Busking can include any type of entertainment performed in public places or streets and has been a liberating experience for Junod. Particularly because she had been trained as a classical ballet dancer until the pandemic.
“It was so much more nerve wrecking than rehearsing something and performing it in a theater. It felt like it came from me, and that was way more gratifying,” she explains.
Unlike her experience with formal dance institutions, Junod’s spontaneous performances aligned with her vision of what dance should truly be for an artist.
“I often felt like dance institutions were exclusive, elitist, and classist— even when you do have access to that world it always feels like there is a barrier between the performer and the audience,” says Junod, adding that street performers have the advantage of bringing art into places where everyone can see it and enjoy it.
However, not all performers rebel against traditional venues for the sake of artistic freedom. For some it is a question of accessibility. Aron Benjamin, the president of the Canadian Live Music Association, says that live music venues in particular have challenged emerging artists with new obstacles since the pandemic.
“We’re in a bottleneck right now. It’s sort of at a 3 year drawback from the pandemic, where artists that were supposed to play before and during the pandemic are taking up all the spots in popular venues and just can’t book anyone new.” said Benjamin.
Although Benjamin doesn’t think that non-traditional venues are a new invention, she says their increase since the pandemic is the result of evolution.
“It’s no surprise to me that non-traditional venues are increasing amongst emerging artists, because we’re filling a gap right now. This is what we call an innovative response, it requires outside the box thinking,” she explains.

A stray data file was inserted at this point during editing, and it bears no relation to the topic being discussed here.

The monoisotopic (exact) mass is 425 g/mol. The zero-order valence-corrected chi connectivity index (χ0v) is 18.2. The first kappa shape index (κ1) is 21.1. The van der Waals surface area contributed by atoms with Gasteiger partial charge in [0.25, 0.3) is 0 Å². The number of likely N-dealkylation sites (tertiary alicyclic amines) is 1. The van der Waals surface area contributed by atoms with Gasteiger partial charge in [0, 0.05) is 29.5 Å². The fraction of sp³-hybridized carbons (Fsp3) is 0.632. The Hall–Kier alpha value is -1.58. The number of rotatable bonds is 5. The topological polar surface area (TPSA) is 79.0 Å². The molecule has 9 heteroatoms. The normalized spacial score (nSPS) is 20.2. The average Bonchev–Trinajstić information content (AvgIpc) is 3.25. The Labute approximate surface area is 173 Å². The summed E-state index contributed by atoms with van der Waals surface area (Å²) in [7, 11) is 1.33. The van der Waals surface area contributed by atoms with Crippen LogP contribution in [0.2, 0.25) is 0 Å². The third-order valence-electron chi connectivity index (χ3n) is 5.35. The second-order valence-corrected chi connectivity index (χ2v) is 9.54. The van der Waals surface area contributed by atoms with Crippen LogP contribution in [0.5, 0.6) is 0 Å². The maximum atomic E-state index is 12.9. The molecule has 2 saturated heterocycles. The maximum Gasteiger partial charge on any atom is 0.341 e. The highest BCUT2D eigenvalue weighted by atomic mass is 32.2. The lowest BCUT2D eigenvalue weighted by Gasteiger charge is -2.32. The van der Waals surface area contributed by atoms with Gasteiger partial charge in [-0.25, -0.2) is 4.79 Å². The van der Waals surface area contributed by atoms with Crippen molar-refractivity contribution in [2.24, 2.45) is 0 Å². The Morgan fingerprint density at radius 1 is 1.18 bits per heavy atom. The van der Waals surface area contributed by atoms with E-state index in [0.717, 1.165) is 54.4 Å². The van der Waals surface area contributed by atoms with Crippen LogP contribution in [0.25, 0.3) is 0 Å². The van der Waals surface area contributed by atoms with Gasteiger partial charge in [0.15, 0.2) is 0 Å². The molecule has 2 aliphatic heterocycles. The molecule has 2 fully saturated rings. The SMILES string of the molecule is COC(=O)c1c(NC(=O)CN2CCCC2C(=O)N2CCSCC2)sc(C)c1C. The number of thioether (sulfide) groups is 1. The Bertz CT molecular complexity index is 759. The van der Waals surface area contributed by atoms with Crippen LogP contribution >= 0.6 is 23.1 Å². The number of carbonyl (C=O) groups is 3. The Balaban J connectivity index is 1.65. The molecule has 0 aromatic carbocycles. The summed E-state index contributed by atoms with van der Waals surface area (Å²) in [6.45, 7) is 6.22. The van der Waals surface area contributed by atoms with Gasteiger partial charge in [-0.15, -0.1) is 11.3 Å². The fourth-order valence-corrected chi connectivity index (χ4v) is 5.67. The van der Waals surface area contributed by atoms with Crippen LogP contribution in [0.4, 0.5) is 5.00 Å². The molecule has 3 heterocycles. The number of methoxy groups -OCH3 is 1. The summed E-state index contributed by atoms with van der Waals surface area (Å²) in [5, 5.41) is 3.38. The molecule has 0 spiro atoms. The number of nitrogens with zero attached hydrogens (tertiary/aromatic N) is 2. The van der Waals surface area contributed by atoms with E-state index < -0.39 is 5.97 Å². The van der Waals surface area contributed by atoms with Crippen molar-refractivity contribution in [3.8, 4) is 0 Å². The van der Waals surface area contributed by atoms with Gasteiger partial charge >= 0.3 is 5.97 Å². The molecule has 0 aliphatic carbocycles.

The move towards non-traditional venues is not only seen with solo-artists, but has reflected on art centers in Montreal.
Lori Beavis, the Director of Montreal’s first Indigenous artist run center, Daphne, had to think outside the box quickly when the pandemic put a halt to her exhibition plans.
“Everything shut down, and then we were all stuck indoors for so long. We needed conversations again, we wanted a space to share and create,” she says.
That was how one of the center’s most popular gatherings was born: virtual beading nights on zoom. The initiative started in December 2020 as a way to engage with people once a week during the pandemic, but Beavis estimates they have now been running for 100 consecutive weeks.
“Some weeks there’s lots of conversation. Other weeks it’s like, totally silent and all you see are the top of people’s heads, everybody’s, working on something,” says Beavis.
The Daphne Bead initiative has also served as a chance to invite guest speakers to the gatherings, bringing Indigenous artists from across Canada to speak about their work.
“Even in a non-traditional space, the intention is to sort of create a community. We’re bringing people together to form new relationships and sort of enrich other older ones,” explains Beavis.